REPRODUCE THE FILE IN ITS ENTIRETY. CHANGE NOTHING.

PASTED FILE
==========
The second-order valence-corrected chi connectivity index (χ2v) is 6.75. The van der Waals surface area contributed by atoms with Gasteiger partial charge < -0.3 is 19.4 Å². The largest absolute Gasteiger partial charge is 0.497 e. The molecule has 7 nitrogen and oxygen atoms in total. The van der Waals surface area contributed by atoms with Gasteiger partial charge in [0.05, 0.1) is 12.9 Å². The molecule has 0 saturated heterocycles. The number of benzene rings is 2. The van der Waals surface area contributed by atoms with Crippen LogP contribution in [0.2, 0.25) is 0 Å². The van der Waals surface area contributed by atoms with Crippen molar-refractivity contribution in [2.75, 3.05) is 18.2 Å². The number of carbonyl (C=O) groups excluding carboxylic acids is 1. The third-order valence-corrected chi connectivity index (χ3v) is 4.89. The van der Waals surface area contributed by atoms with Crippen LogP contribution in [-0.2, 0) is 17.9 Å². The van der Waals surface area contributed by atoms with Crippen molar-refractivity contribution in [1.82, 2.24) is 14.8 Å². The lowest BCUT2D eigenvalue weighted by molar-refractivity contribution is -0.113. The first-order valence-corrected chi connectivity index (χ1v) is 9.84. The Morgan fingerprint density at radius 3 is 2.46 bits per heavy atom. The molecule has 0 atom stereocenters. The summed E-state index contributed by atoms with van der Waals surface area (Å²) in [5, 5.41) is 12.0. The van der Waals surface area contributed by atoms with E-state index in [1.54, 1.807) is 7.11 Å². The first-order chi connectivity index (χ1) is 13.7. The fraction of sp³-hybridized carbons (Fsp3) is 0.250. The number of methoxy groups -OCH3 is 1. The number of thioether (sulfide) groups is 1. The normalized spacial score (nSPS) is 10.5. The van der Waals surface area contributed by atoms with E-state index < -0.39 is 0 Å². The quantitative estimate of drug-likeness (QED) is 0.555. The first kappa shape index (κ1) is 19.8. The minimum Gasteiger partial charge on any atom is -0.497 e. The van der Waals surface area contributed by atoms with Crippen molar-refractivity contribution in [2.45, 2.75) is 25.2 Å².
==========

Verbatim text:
The second-order valence-corrected chi connectivity index (χ2v) is 6.75. The van der Waals surface area contributed by atoms with Gasteiger partial charge < -0.3 is 19.4 Å². The largest absolute Gasteiger partial charge is 0.497 e. The molecule has 7 nitrogen and oxygen atoms in total. The van der Waals surface area contributed by atoms with Gasteiger partial charge in [0.05, 0.1) is 12.9 Å². The molecule has 0 saturated heterocycles. The number of benzene rings is 2. The van der Waals surface area contributed by atoms with Crippen LogP contribution in [0.2, 0.25) is 0 Å². The van der Waals surface area contributed by atoms with Crippen molar-refractivity contribution in [2.75, 3.05) is 18.2 Å². The number of carbonyl (C=O) groups excluding carboxylic acids is 1. The third-order valence-corrected chi connectivity index (χ3v) is 4.89. The van der Waals surface area contributed by atoms with Crippen LogP contribution in [-0.2, 0) is 17.9 Å². The van der Waals surface area contributed by atoms with Crippen molar-refractivity contribution in [1.82, 2.24) is 14.8 Å². The lowest BCUT2D eigenvalue weighted by molar-refractivity contribution is -0.113. The first-order valence-corrected chi connectivity index (χ1v) is 9.84. The Morgan fingerprint density at radius 3 is 2.46 bits per heavy atom. The molecule has 0 atom stereocenters. The summed E-state index contributed by atoms with van der Waals surface area (Å²) in [5, 5.41) is 12.0. The van der Waals surface area contributed by atoms with E-state index in [1.54, 1.807) is 7.11 Å². The first-order chi connectivity index (χ1) is 13.7. The fraction of sp³-hybridized carbons (Fsp3) is 0.250. The number of methoxy groups -OCH3 is 1. The number of thioether (sulfide) groups is 1. The normalized spacial score (nSPS) is 10.5. The van der Waals surface area contributed by atoms with E-state index < -0.39 is 0 Å². The quantitative estimate of drug-likeness (QED) is 0.555. The first kappa shape index (κ1) is 19.8. The minimum Gasteiger partial charge on any atom is -0.497 e. The van der Waals surface area contributed by atoms with Crippen molar-refractivity contribution in [2.45, 2.75) is 25.2 Å².